December 17, 2014

Mexico: Oaxaca, Part I

Our beach vacation has come to an end and so has our Mexico reunion. Hollie has flown back to Australia and I have flown to Oaxaca.

My original plan was to bus from Merida to Palenque, San Cristobal de las Casas and Oaxaca but a few days before leaving Isla Holbox I changed my mind and decided that I needed to see San Miguel de Allende and Guanajato. The only way I was going to have enough time was if I flew to Oaxaca. I booked a flight with AreoMexico and was off! Ill be back for you Chiapas, that is for sure. 

Hola Oaxaca (p.s. I miss the Yucatan, it really is a wonderful place)! From the airport I took a shared taxi to Casa Angle Youth Hostel. Within minutes of arriving I booked a tour to Hierve el Agua, which are natural pools up in the mountains. I had seen photos and I had to go. Multiple people recommended going on my own by taking local transportation but I wasn't interested in doing that adventure solo.

Five guests from Casa Angel were on the tour the following morning and it was a long full day (I may have slept the whole ride back to Oaxaca). Along with Hierve el Agua, the day tour included the large tree at Santa Maria el Tule, the ruins of Mitla, a Mezcal distillery tasting and Teotitilan del Valle, which is famous for weaving rugs. 

{ Showing how the wool is dyed }

The village of Teotitilan de Valle where everyone is a weaver was fascinating, I am also obsessed with textiles so that might help explain why I was so in love with this part of the day. Our guide explained the complexity of weaving and how the wool was dyed using natural ingredients. Watching brown dye turn to red and then to purple by adding different natural ingredients was like a magic show. You could say it was a real crowd pleaser.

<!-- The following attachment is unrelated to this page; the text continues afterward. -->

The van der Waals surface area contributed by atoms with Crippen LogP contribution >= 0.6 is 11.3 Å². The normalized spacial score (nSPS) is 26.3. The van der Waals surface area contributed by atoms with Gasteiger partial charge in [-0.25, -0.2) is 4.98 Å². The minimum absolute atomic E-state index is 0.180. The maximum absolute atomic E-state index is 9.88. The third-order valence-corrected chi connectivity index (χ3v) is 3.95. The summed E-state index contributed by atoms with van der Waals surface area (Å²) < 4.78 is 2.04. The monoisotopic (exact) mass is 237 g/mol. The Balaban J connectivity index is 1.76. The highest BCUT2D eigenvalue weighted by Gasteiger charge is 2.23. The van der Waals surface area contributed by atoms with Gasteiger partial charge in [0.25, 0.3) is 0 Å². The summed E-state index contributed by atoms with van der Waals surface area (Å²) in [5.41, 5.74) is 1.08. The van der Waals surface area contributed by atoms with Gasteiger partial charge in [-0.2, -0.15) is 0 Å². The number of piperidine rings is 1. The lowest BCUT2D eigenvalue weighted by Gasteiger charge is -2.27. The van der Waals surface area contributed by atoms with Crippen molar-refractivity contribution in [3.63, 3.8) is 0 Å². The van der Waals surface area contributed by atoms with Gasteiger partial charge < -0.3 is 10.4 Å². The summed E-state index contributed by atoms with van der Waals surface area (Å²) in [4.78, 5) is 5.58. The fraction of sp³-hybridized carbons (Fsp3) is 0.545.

If only I could remember all the history about the ruins at Mitla but when standing in the sun it was a little bit of a in one ear and out the other situation. I did however notice the repetition of patters used between the ruins and the wool rugs. The ruins in Mexico, or really Central America all together, are truly amazing. I am always surprised by how much I love exploring them.

By late afternoon we arrived at Hierve el Agua. The scenery was stunning but the pools were much smaller than I had expected and very cold. However, to my surprise the solidified waterfall that I saw quickly in the Lonely Planet and assumed was far away was part of Hierve el Agua. The waterfall was awesome, I mean just look at it (^^^). I have never seen anything like it.

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